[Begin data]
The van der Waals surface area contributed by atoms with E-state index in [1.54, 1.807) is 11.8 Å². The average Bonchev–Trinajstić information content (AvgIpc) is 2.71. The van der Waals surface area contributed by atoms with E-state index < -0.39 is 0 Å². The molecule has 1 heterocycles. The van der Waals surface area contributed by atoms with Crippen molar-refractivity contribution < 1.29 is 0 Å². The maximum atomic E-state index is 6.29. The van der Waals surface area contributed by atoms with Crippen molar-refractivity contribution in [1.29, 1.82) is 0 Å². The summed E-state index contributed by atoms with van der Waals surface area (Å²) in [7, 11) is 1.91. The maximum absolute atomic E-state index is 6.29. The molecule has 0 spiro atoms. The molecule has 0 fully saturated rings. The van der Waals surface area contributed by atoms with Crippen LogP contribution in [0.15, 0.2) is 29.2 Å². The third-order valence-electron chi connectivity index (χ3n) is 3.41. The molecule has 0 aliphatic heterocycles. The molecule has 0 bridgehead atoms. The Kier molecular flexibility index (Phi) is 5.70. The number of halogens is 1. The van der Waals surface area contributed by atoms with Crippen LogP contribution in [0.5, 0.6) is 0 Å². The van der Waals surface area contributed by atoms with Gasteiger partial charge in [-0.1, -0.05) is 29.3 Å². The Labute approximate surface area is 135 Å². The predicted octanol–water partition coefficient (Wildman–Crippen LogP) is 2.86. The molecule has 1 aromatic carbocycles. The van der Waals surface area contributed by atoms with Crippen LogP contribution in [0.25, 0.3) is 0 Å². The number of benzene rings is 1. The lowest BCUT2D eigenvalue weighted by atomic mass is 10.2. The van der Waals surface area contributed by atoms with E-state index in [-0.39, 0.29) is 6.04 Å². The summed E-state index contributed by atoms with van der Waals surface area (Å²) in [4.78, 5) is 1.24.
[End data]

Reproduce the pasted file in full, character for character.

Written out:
The van der Waals surface area contributed by atoms with E-state index in [1.54, 1.807) is 11.8 Å². The average Bonchev–Trinajstić information content (AvgIpc) is 2.71. The van der Waals surface area contributed by atoms with E-state index < -0.39 is 0 Å². The molecule has 1 heterocycles. The van der Waals surface area contributed by atoms with Crippen molar-refractivity contribution < 1.29 is 0 Å². The maximum atomic E-state index is 6.29. The van der Waals surface area contributed by atoms with Crippen molar-refractivity contribution in [1.29, 1.82) is 0 Å². The summed E-state index contributed by atoms with van der Waals surface area (Å²) in [7, 11) is 1.91. The maximum absolute atomic E-state index is 6.29. The molecule has 0 spiro atoms. The molecule has 0 fully saturated rings. The van der Waals surface area contributed by atoms with Crippen LogP contribution in [0.15, 0.2) is 29.2 Å². The third-order valence-electron chi connectivity index (χ3n) is 3.41. The molecule has 0 aliphatic heterocycles. The molecule has 0 bridgehead atoms. The Kier molecular flexibility index (Phi) is 5.70. The number of halogens is 1. The van der Waals surface area contributed by atoms with Crippen LogP contribution in [0.5, 0.6) is 0 Å². The van der Waals surface area contributed by atoms with Gasteiger partial charge in [-0.1, -0.05) is 29.3 Å². The Labute approximate surface area is 135 Å². The predicted octanol–water partition coefficient (Wildman–Crippen LogP) is 2.86. The molecule has 1 aromatic carbocycles. The van der Waals surface area contributed by atoms with Crippen LogP contribution in [0.25, 0.3) is 0 Å². The number of benzene rings is 1. The lowest BCUT2D eigenvalue weighted by atomic mass is 10.2. The van der Waals surface area contributed by atoms with E-state index in [-0.39, 0.29) is 6.04 Å². The summed E-state index contributed by atoms with van der Waals surface area (Å²) in [4.78, 5) is 1.24.